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FMCSA still moving ahead with controversial CMV speed limiter mandate


The Federal Motor Carrier Safety Administration (FMCSA) signaled that it will move forward with a CMV speed limiter mandate this spring.

Feds To Forge Ahead With Speed Limiter Rule This Spring

In a U.S. Department of Transportation February 2024 Significant Rulemaking Report, the FMCSA listed May 2024 as the publication date for a Heavy Vehicle Speed Limiters supplemental notice of proposed rulemaking (SNPRM).

The SNPRM was expected in late December 2023, but the agency missed that target date.

While the SNPRM is not a Final Rule, it signals that the FMCSA is moving forward with the speed limiter mandate despite outcry from the trucking industry.

The SNPRM will look into regulatory requirements for CMV manufacturers:

“The new rulemaking … will consider whether additional regulatory actions should be taken concerning CMV manufacturer requirements. Specifically, motor carriers operating commercial motor vehicles (CMVs) in interstate commerce with a gross vehicle weight rating (GVWR) or gross vehicle weight (GVW) of 11,794 kilograms or more (26,001 pounds or more), whichever is greater, that are equipped with an electronic engine control unit (ECU) capable of governing the maximum speed be required to limit the CMV to a speed to be determined by the rulemaking and to maintain that ECU setting for the service life of the vehicle.”

What Is The Speed Limiter Mandate?

The FMCSA’s Heavy Vehicle Speed Limiters rule, also known as the speed limiter mandate, will require that any commercial vehicle with a gross vehicle weight of 26,001 pounds or more be equipped with an electronic engine control unit (ECU) that will be capable of governing speed to a limit that will be determined during the rulemaking process.

While it hasn’t yet been determined what the top speed for CMVs would be, a September 2023 Significant Rulemaking Report originally listed the FMCSA’s speed limiter proposal as topping commercial vehicles out at 68 mph. That document was later altered to reflect no number as the maximum speed limit for heavy trucks.

After a Notice of Intent document was published in April 2022 indicating that the FMCSA would move ahead with speed limiter rulemaking, thousands of truckers commented on the proposal. Many truck drivers said that they would be concerned about increased levels of road rage from the motoring public if they were forced to drive a truck with a speed limiter.

Check out some of the public comments below.

As an Over the road driver, limiting our speed under the posted limit is not a good idea. First your going to have more traffic jams. More frustrated drivers in all vehicles and major accidents. The general public has a hate for trucker/trucks. They don’t let us merge, they ride our tandems and don’t allow lane changes… I see being governed at the same speed so be a huge disaster,” — Carla Williams

There shouldn’t be any limits on speed because it just gonna cause more congestion on the highways and result in more road rage type of incidents and that will be on y’all, plus you’re gonna lose so many truck drivers that just are not gonna put up with being limited. Plus most of the mega companies already have governors on their trucks so you’re just targeting owner ops with this. The problem isn’t speed it’s the fact that some of these companies are turning lose drivers with piss poor training but y’all wanna put blame on everything but what the problem is. What I wanna know is how much is the ATA and some of these other trucking lobbyist are paying y’all to do this. Your killing the trucking industry and it’s like ups don’t even care. I know these comments are for nothing. But y’all have to show like you care what we think before y’all screw us some more. Paying 6 figures for a truck to own only to be told what I can and can’t do. Might as well sell it and find another job,” — Johnny Swinny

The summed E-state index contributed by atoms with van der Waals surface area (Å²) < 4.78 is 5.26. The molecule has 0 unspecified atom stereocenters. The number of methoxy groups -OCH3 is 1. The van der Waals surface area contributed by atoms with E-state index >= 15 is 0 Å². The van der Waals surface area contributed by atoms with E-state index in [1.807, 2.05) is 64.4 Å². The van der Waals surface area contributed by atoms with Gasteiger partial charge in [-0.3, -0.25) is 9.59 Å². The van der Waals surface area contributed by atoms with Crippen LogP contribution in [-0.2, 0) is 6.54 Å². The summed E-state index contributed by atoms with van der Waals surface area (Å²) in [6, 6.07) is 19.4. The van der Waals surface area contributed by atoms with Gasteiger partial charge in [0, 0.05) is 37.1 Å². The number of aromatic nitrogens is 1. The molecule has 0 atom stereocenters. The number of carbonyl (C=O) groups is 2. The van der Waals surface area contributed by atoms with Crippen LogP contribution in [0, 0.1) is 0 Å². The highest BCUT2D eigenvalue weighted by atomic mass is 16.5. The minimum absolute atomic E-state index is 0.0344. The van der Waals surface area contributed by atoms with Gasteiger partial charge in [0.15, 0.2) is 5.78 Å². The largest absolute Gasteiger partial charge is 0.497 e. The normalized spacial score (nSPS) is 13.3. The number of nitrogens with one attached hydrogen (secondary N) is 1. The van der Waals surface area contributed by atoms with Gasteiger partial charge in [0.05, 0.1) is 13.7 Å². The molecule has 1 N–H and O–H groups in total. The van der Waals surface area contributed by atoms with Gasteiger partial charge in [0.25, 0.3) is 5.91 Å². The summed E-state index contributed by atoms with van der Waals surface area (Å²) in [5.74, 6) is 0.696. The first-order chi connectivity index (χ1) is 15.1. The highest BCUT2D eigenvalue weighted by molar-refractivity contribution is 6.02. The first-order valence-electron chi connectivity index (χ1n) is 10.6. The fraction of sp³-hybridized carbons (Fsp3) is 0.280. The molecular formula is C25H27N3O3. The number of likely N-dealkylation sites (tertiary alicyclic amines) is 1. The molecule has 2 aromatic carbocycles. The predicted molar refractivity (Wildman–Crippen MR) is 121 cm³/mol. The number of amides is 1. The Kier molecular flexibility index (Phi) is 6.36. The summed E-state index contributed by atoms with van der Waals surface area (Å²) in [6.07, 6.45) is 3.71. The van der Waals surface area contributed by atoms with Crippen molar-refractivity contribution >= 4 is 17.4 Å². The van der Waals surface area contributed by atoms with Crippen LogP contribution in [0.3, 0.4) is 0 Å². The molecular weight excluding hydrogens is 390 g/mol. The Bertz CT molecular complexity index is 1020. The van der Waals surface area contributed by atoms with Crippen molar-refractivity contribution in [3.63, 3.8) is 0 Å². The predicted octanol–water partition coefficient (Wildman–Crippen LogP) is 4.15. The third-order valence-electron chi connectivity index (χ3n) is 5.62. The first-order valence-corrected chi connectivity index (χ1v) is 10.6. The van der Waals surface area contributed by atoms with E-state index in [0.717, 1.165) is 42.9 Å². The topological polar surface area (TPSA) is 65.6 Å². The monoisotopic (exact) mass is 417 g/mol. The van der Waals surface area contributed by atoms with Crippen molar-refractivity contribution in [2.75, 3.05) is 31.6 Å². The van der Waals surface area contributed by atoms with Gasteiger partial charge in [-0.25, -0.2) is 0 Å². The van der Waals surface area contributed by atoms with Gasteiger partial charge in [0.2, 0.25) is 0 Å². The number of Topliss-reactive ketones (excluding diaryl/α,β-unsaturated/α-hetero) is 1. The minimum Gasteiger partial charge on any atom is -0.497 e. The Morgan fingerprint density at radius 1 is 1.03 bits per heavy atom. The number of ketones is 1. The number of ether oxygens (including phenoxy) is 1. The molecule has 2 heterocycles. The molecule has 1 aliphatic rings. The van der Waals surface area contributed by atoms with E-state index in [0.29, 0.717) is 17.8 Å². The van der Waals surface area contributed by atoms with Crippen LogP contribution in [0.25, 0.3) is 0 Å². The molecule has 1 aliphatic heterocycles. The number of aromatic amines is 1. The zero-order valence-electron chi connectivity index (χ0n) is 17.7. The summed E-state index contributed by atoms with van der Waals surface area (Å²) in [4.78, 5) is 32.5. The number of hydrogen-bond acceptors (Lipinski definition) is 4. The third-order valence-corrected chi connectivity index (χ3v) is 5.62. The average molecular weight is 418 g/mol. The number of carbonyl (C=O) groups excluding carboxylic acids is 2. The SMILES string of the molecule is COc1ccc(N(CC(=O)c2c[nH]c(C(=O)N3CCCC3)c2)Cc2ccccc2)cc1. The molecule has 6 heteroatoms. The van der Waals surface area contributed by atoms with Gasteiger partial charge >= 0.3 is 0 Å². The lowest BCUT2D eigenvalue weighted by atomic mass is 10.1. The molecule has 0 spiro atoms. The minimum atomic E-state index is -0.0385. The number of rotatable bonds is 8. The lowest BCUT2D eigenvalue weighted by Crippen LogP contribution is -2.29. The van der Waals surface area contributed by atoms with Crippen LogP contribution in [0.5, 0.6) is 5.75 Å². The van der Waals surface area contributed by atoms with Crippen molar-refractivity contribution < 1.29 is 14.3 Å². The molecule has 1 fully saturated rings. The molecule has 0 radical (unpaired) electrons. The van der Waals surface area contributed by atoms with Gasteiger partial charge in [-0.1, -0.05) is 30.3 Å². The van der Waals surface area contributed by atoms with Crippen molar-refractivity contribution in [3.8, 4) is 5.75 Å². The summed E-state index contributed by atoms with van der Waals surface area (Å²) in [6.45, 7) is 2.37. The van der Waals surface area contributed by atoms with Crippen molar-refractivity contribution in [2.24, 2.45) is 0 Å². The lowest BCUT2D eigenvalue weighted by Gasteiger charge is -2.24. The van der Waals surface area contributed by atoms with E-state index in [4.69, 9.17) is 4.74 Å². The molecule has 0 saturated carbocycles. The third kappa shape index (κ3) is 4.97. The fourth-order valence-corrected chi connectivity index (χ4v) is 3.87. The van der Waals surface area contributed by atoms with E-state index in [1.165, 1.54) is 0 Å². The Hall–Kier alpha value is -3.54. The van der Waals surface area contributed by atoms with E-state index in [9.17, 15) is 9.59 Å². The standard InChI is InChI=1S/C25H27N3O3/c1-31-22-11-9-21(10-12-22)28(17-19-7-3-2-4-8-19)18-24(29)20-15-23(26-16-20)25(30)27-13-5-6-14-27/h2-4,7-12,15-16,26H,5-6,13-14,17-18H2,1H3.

There is already a problem with traffic when trucks follow speed limits because 4 wheelers are usually running 5 or more mph over already. So putting speed limiters on commercial vehicles only increases the issue and doesn’t allow for lighter trucks than can climb a hill around another to do so safely.” — Ken Murray

By limiting all trucks it will not improve safety in any meaningful way. In fact it will most likely have the opposite effect by creating long lines of trucks on the roadways with no easy way to pass slower vehicle they may only be going 3-4 mph slower. Also it will create more issues with normal passenger vehicles by essentially creating rolling roadblocks when a cmv is trying to pass another leading to even more aggressive driving on the part of normal passenger vehicles.” — Joshua McBride

Just like the electronics logs were going to make the highways safer?? All they do is push the driver harder!! I got out of an eld truck into a paper log truck and don’t rush nearly as much! “Land of the free” right??? Pencil pushers that have never driven a truck before telling us how to drive our trucks!” — Adam Gottschling

Speed limiting trucks is unsafe. It’s bad enough to have differential speed limits in some states, but when you limit all trucks to a certain speed it will cause road rage accidents.” — Shaun Coit

I believe this will only make the accident rate go up and also cause more congestion on the roads! You see it already with the company trucks with speed limiters! They try to pass which can take miles to complete and in the meanwhile traffic backs up for miles and tempers start flaring which leads to road rage and aggressive driving!” — Matt Smith


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